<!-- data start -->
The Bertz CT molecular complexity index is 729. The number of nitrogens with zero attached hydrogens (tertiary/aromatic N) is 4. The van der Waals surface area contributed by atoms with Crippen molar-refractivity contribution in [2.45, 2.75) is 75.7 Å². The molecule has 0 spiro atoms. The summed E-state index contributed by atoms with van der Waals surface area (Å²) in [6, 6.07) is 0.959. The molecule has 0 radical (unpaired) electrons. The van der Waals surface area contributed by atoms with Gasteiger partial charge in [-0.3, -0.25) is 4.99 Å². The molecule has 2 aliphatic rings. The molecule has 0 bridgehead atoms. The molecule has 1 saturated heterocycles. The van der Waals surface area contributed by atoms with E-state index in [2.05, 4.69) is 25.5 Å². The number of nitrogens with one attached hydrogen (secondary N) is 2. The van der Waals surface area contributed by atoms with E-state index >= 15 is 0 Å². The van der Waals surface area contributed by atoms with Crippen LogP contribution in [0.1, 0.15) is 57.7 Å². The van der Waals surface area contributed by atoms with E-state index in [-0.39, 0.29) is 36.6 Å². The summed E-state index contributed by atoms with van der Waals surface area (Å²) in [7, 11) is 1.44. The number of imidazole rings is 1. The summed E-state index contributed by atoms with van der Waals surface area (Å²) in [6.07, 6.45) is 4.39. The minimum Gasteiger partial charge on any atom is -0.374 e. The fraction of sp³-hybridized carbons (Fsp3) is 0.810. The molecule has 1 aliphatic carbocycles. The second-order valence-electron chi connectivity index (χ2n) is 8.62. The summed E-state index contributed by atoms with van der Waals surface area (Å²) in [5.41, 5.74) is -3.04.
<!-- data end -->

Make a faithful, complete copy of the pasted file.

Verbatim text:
The Bertz CT molecular complexity index is 729. The number of nitrogens with zero attached hydrogens (tertiary/aromatic N) is 4. The van der Waals surface area contributed by atoms with Crippen molar-refractivity contribution in [2.45, 2.75) is 75.7 Å². The molecule has 0 spiro atoms. The summed E-state index contributed by atoms with van der Waals surface area (Å²) in [6, 6.07) is 0.959. The molecule has 0 radical (unpaired) electrons. The van der Waals surface area contributed by atoms with Gasteiger partial charge in [-0.3, -0.25) is 4.99 Å². The molecule has 2 aliphatic rings. The molecule has 0 bridgehead atoms. The molecule has 1 saturated heterocycles. The van der Waals surface area contributed by atoms with E-state index in [2.05, 4.69) is 25.5 Å². The number of nitrogens with one attached hydrogen (secondary N) is 2. The van der Waals surface area contributed by atoms with E-state index >= 15 is 0 Å². The van der Waals surface area contributed by atoms with Crippen LogP contribution in [0.1, 0.15) is 57.7 Å². The van der Waals surface area contributed by atoms with E-state index in [-0.39, 0.29) is 36.6 Å². The summed E-state index contributed by atoms with van der Waals surface area (Å²) in [7, 11) is 1.44. The number of imidazole rings is 1. The summed E-state index contributed by atoms with van der Waals surface area (Å²) in [6.07, 6.45) is 4.39. The minimum Gasteiger partial charge on any atom is -0.374 e. The fraction of sp³-hybridized carbons (Fsp3) is 0.810. The molecule has 1 aliphatic carbocycles. The second-order valence-electron chi connectivity index (χ2n) is 8.62. The summed E-state index contributed by atoms with van der Waals surface area (Å²) in [5.41, 5.74) is -3.04.